From The Greenwood News, March 16, 1916
The city has opened and graveled the street just north of Fire Department No. 1 running on the north side of the new Leflore Gro. Co. building which is being built. This street will prove might convenient to the general public and for the business concerns in that part of the city.
From The Greenwood News, May 4, 1916
At the meeting of the City Council Tuesday night, a new fire engine was ordered purchased at a cost of $14,336. The new engine with pump attached is one of the most modern firefighting apparatus on the market and will add ample firefighting protection to the City of Greenwood.
Unlike the present fire engines, the new one can operate 21 feet from the source of its water supply. It has three lines of hose with a pressure of 125 pounds to the square inch. Water can be drawn from the river, wells or plugs.
The new engine will also afford protection to the people living in North Greenwood as water can be drawn from the wells or river.
Two thousand feet of paragon fire hose was also ordered purchased. The hose will cost $3000. The engine and hose will be delivered in about ninety days.
From The Commonwealth, November 10, 1920
The fire pumper, recently purchased by the city for the fire department, was given its first tryout yesterday afternoon. The tests were made from the fire plug in front of the Staple Cotton Cooperative Association's office on Howard Street, and the streams run to the river, the water being thrown in the river.
Three streams were attached to the pumper and thrown about one hundred and fifty feet at the maximum pressure. The test showed the pumper delivering 919 gallons of water per minute as a total of the three streams.
Seven hundred and fifty gallons per minute from three streams is the maximum required by the Underwriters.
The new fire engine was not tested on delivering water out of the river, but it is so constructed that when more water is needed, the water may be pumped from the river through the hose. The apparatus cost $12,500.
From The Commonwealth, May 17, 1922
A new American LaFrance pumper fire truck arrived in Greenwood yesterday afternoon for addition to Greenwood's firefighting equipment and is on display today at fire station No. 1.
The new truck is the second pumper added to Greenwood's equipment and gives this city firefighting apparatus second to none in the state. The latest addition is a replica of the other pumper and is the most modern machine that can be bought. It is built by the American LaFrance Company and is capable of operating four streams with the capacity of 750 gallons of water per minute. Its engine develops 105 horse power and it is capable of a speed on ninety miles an hour in getting to the scene of a fire. It is equipped with chemical tank and hose and from its shining bell to its gigantic 48x8 pneumatic tires is a thing of beauty.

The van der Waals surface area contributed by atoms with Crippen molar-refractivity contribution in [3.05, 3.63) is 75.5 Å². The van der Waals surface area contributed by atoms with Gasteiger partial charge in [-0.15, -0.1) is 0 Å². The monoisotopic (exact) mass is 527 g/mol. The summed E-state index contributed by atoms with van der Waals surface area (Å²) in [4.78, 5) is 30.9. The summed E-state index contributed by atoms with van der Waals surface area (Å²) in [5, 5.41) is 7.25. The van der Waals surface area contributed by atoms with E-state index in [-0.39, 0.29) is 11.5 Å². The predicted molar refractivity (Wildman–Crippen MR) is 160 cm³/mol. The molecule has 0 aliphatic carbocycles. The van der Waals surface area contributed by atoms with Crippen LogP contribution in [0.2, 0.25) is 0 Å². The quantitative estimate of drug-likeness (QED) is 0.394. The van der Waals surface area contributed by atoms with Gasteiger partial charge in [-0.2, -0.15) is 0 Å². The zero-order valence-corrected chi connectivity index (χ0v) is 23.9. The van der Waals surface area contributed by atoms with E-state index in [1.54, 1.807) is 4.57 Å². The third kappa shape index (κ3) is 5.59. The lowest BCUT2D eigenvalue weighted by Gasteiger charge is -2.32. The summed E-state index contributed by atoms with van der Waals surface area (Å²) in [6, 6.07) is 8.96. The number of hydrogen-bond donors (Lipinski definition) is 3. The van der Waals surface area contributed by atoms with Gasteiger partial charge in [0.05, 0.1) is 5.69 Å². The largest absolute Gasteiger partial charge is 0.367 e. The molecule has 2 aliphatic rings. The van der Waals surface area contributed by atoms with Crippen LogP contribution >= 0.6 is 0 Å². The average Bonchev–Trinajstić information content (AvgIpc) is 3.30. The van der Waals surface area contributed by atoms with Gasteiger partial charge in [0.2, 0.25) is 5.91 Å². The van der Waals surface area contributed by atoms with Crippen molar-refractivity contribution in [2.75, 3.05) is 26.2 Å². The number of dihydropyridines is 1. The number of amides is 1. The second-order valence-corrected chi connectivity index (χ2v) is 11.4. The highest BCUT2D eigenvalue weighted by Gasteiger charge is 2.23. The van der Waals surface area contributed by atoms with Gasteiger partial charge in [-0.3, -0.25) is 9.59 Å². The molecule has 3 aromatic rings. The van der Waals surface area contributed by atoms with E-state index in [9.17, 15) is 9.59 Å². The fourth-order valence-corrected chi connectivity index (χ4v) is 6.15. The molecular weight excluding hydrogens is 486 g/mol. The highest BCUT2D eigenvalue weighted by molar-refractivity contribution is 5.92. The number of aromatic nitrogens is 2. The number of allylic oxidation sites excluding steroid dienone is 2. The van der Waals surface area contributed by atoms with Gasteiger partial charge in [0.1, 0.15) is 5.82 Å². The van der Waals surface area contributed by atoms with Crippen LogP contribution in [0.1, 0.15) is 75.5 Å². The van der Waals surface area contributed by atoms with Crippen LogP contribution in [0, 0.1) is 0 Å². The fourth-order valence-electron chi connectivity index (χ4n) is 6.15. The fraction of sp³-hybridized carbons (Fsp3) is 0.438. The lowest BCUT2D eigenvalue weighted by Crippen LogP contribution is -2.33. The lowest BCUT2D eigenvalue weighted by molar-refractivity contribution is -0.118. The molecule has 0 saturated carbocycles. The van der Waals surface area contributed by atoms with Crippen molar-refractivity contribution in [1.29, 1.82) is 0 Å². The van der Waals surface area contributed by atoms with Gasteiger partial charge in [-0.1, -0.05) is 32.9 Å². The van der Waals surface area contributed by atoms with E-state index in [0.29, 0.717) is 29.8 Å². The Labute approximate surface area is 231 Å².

The new pumper will be located at station No. 1 and the other pumper will replace the present equipment at station No. 2, it being fitted with a chemical tank and is in every respect in firefighting efficiency equal to the newest piece of equipment.
Greenwood possesses an enviable firefighting record. There have been few losses from fire of any great amount in recent years and its splendid equipment and the excellent personnel of its department is a source of pride to the citizens of the city. The department is composed of twelve men in addition to Chief Milton Gory, whose fighting ability are unequalled anywhere.
At station No. 1 are located Chief Gory and Firemen E. W. Chapman, G. T. Haskins, R. L. Hatsell, Charlie McQuinn, W. T. Utroska, Willie Taylor, Eugene Miller.
At station No. 2 are located Fred Westbrook, A. T. Neaves, Duncan McGee, T. K. King, and M. J. Soddoth.
From The Greenwood Daily Commonwealth, August 5, 1924
The Greenwood Tin and Sheet Metal Works, which opens Monday, September 7, at 500 Howard Street in the building formerly occupied by the old Number One Fire Department, will be managed by Jesse J. Quinn. Mr. Quinn for the past four years has been an employee of J. F. Bobbitt and Company and is thoroughly experienced in all forms of tin work. The shop is fully equipped to handle nearly every type job.
Mr. Quinn guarantees prompt service and satisfaction to all his customers and will appreciate the patronage of his friends.
From The Greenwood Commonwealth, September 4, 1931